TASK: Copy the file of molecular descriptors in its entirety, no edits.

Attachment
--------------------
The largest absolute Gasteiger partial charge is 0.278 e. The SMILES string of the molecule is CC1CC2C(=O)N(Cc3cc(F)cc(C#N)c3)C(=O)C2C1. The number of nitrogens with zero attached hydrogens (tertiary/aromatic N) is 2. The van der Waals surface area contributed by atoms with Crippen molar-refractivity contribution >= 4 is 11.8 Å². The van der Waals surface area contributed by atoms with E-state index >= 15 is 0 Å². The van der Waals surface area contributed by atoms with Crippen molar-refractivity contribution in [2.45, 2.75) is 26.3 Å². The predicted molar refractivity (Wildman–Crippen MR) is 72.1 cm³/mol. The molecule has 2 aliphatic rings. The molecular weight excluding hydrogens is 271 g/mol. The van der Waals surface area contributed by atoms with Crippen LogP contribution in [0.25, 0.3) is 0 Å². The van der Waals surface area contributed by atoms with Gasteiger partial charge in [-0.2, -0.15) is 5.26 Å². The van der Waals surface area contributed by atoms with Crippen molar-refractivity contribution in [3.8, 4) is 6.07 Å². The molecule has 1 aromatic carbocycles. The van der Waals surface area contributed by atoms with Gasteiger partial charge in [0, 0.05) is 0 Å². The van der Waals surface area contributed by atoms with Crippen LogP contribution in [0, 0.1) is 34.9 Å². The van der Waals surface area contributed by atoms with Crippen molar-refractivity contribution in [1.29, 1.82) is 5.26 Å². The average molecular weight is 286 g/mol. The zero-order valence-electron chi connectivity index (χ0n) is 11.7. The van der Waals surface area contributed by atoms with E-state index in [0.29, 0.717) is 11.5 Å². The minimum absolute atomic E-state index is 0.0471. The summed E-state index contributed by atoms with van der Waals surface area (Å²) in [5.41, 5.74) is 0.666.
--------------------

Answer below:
The largest absolute Gasteiger partial charge is 0.278 e. The SMILES string of the molecule is CC1CC2C(=O)N(Cc3cc(F)cc(C#N)c3)C(=O)C2C1. The number of nitrogens with zero attached hydrogens (tertiary/aromatic N) is 2. The van der Waals surface area contributed by atoms with Crippen molar-refractivity contribution >= 4 is 11.8 Å². The van der Waals surface area contributed by atoms with E-state index >= 15 is 0 Å². The van der Waals surface area contributed by atoms with Crippen molar-refractivity contribution in [2.45, 2.75) is 26.3 Å². The predicted molar refractivity (Wildman–Crippen MR) is 72.1 cm³/mol. The molecule has 2 aliphatic rings. The molecular weight excluding hydrogens is 271 g/mol. The van der Waals surface area contributed by atoms with Crippen LogP contribution in [0.25, 0.3) is 0 Å². The van der Waals surface area contributed by atoms with Gasteiger partial charge in [-0.2, -0.15) is 5.26 Å². The van der Waals surface area contributed by atoms with Crippen molar-refractivity contribution in [3.8, 4) is 6.07 Å². The molecule has 1 aromatic carbocycles. The van der Waals surface area contributed by atoms with Gasteiger partial charge in [0, 0.05) is 0 Å². The van der Waals surface area contributed by atoms with Crippen LogP contribution in [0, 0.1) is 34.9 Å². The van der Waals surface area contributed by atoms with Crippen molar-refractivity contribution in [1.29, 1.82) is 5.26 Å². The average molecular weight is 286 g/mol. The zero-order valence-electron chi connectivity index (χ0n) is 11.7. The van der Waals surface area contributed by atoms with E-state index in [0.29, 0.717) is 11.5 Å². The minimum absolute atomic E-state index is 0.0471. The summed E-state index contributed by atoms with van der Waals surface area (Å²) in [5.41, 5.74) is 0.666.